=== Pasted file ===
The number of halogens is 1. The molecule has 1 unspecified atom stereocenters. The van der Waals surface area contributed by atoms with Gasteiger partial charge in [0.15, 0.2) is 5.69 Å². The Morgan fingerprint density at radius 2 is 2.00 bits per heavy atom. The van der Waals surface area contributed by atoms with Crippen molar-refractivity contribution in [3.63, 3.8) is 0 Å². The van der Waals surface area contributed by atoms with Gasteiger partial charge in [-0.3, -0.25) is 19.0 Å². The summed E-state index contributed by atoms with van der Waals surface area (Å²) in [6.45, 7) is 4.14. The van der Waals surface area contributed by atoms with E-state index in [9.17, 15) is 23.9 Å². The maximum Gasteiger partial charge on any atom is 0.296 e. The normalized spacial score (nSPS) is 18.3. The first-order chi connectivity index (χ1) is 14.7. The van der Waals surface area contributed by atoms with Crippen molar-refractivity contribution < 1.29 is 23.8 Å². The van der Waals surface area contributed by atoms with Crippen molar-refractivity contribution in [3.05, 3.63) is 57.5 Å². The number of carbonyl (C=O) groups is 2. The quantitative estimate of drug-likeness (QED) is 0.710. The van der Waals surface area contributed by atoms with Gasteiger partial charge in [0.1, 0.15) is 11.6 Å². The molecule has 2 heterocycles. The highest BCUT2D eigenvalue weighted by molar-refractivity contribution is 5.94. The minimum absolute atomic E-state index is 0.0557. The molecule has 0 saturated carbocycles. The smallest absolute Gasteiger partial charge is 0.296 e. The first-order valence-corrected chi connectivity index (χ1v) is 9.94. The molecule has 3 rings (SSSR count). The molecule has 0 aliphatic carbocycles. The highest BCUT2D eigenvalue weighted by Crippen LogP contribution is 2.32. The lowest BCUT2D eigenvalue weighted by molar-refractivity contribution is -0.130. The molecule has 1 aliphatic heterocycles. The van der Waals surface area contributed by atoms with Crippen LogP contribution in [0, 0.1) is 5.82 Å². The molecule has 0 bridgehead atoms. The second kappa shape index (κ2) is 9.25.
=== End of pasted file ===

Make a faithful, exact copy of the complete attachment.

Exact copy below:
The number of halogens is 1. The molecule has 1 unspecified atom stereocenters. The van der Waals surface area contributed by atoms with Gasteiger partial charge in [0.15, 0.2) is 5.69 Å². The Morgan fingerprint density at radius 2 is 2.00 bits per heavy atom. The van der Waals surface area contributed by atoms with Crippen molar-refractivity contribution in [3.63, 3.8) is 0 Å². The van der Waals surface area contributed by atoms with Gasteiger partial charge in [-0.3, -0.25) is 19.0 Å². The summed E-state index contributed by atoms with van der Waals surface area (Å²) in [6.45, 7) is 4.14. The van der Waals surface area contributed by atoms with E-state index in [9.17, 15) is 23.9 Å². The maximum Gasteiger partial charge on any atom is 0.296 e. The normalized spacial score (nSPS) is 18.3. The first-order chi connectivity index (χ1) is 14.7. The van der Waals surface area contributed by atoms with Crippen molar-refractivity contribution < 1.29 is 23.8 Å². The van der Waals surface area contributed by atoms with Crippen molar-refractivity contribution in [3.05, 3.63) is 57.5 Å². The number of carbonyl (C=O) groups is 2. The quantitative estimate of drug-likeness (QED) is 0.710. The van der Waals surface area contributed by atoms with Gasteiger partial charge in [0.1, 0.15) is 11.6 Å². The molecule has 2 heterocycles. The highest BCUT2D eigenvalue weighted by molar-refractivity contribution is 5.94. The minimum absolute atomic E-state index is 0.0557. The molecule has 0 saturated carbocycles. The smallest absolute Gasteiger partial charge is 0.296 e. The first-order valence-corrected chi connectivity index (χ1v) is 9.94. The molecule has 3 rings (SSSR count). The molecule has 0 aliphatic carbocycles. The highest BCUT2D eigenvalue weighted by Crippen LogP contribution is 2.32. The lowest BCUT2D eigenvalue weighted by molar-refractivity contribution is -0.130. The molecule has 1 aliphatic heterocycles. The van der Waals surface area contributed by atoms with Crippen LogP contribution in [0, 0.1) is 5.82 Å². The molecule has 0 bridgehead atoms. The second kappa shape index (κ2) is 9.25.